Living life clinging to a perfect rock

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Summer guests like nothing better than a snapshot of ‘real’ island life – an intimate and gritty peek behind the stage curtain.

Between the dry coughing of corncrakes, or when the basking shark finally vacates its bright circle in our telescope, the inevitability of this topic is like gravity.

Often, it happens on the way back from a guided walk, during those last minutes before we reach our vehicles, ticking in the afternoon sunshine.

A guest will sidle up to ask in hushed and conspiratorial tones: ‘Do you live here all year round? But what’s it like?’

Stephanie Cope, Tiree Ranger Service.

I have never felt more interesting. As an individual whose hobbies include collecting unusual pebbles and pioneering a complex system for colour-coding with Swan highlighters, I am flatly amazed that people seem so fascinated by my life.

After conducting a two-year love affair with Tiree, perhaps the question merits an answer.

Like all the best romances, joining a small community begins with awkward moments.

To the virgin explorer, Tiree’s road signs are more a lottery than a source of information. The east of the island is particularly troublesome: beguiling little turn-offs tempt you down toward the shore; signposted for what you imagine might be a charming cottars’ settlement or township. Instead, one’s adventure is just as apt to end abruptly with a front door.

The courage to execute a flawless 57-point turn on the lawn must then be summoned, as the resident family sip tea and watch amicably from their front window.

You never sail alone when you live on Tiree. As your eyebrows crest the last wooden step in the CalMac terminal, you are locked into a ritual of recognising and being recognised. Your eyelids may be all but duct-taped open at that time in the morning but solemn nods are still exchanged before you take your seat and caffeinate.

Passengers for Coll add jeopardy: they are familiar, but do you know them? Do they know you?

Indeed, if I walk into a room and don’t exchange cheerful nods with at least three people, I feel quite out of sorts. It’s easy to become used to a community where so many residents are so generous with their time.

Living on Tiree feels like being part of a club or secret society (we haven’t nailed-down the handshake yet).

Nocturnal winter drives are sprinkled with the twinkling lights of civic buildings, where volunteer boards and committees are giving up their evenings, hard at work to keep our island running.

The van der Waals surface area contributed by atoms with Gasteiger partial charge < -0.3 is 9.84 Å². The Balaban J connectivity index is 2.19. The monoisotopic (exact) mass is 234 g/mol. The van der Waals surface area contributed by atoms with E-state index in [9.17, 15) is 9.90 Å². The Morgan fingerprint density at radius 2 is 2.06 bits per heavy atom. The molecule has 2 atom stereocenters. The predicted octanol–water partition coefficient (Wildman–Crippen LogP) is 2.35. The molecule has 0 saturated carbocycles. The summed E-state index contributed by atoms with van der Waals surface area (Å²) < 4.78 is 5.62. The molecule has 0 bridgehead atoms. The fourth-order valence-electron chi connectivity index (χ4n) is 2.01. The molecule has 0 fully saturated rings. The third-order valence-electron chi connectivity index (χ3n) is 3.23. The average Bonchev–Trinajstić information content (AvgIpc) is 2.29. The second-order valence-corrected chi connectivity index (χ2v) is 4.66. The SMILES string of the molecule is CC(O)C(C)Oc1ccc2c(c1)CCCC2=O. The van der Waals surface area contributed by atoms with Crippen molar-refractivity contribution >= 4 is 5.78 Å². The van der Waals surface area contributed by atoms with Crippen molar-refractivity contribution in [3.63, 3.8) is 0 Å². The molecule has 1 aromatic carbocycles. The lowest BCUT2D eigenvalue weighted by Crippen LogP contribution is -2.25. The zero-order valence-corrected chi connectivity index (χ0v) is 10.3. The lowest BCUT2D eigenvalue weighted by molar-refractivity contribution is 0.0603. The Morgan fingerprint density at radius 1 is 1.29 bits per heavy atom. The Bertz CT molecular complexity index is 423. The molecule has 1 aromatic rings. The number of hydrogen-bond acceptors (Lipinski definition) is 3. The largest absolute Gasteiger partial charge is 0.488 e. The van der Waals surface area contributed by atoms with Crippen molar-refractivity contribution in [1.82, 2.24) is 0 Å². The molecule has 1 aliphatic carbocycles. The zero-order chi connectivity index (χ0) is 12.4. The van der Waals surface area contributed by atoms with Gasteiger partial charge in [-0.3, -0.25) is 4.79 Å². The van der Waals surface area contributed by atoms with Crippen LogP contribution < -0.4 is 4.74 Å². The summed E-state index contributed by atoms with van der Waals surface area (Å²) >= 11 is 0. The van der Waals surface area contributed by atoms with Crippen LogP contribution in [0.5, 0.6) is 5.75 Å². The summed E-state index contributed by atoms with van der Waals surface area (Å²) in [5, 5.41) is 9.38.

It’s a small place and that brings unique challenges. But where else could you arrive home following the death of a loved one, to find cards on your mat from people you could hardly claim to know? Kindness is absolutely rife in the islands.

On Tiree, people and nature rub shoulders. I have never before experienced life in the shadow of corncrakes. Should you be careless enough to air the house by leaving a door open, there is a real and present danger of occupation. These peculiar little birds like to move along edges; apparently having no compunction about calling from inside your house (rather than simply deafening you from the exterior) should they accidentally follow the wall in.

It’s wonderfully ridiculous but ridiculously wonderful.

Occasionally, they are brought home alive by domestic cats – at which point, the novelty of a corncrake dinner is seemingly diminished by its obstinate and repetitive blatting. Corncrakes are, of course, terribly rare in the UK. We love them dearly. But at 4am, they can still exercise one’s nerves if camped outside the bedroom window.

Tiree is a perfect and delicious cocktail of the wild and the familiar. Our island is an increasingly important (and sadly uncommon) example of how people and nature can thrive successfully together.

While traditional agriculture underpins our biodiversity and is at the heart of our rural economy, Tiree is no museum piece. Our community works tirelessly to be progressive, innovative and resilient.

We face our challenges as a team and we carry nature with us. When all is said and done, we still find ourselves clinging to the same rock. That breeds commonality.

Standing shin-deep in wildflowers under a forever sky, with the calls of skylark and lapwing tumbling down like confetti from paradise, life’s challenges fall away like dead skin. It’s just so easy to forget them.

What’s it like to live here? Well, to be honest, you should probably try it.

Stephanie Cope,

Tiree Ranger Service.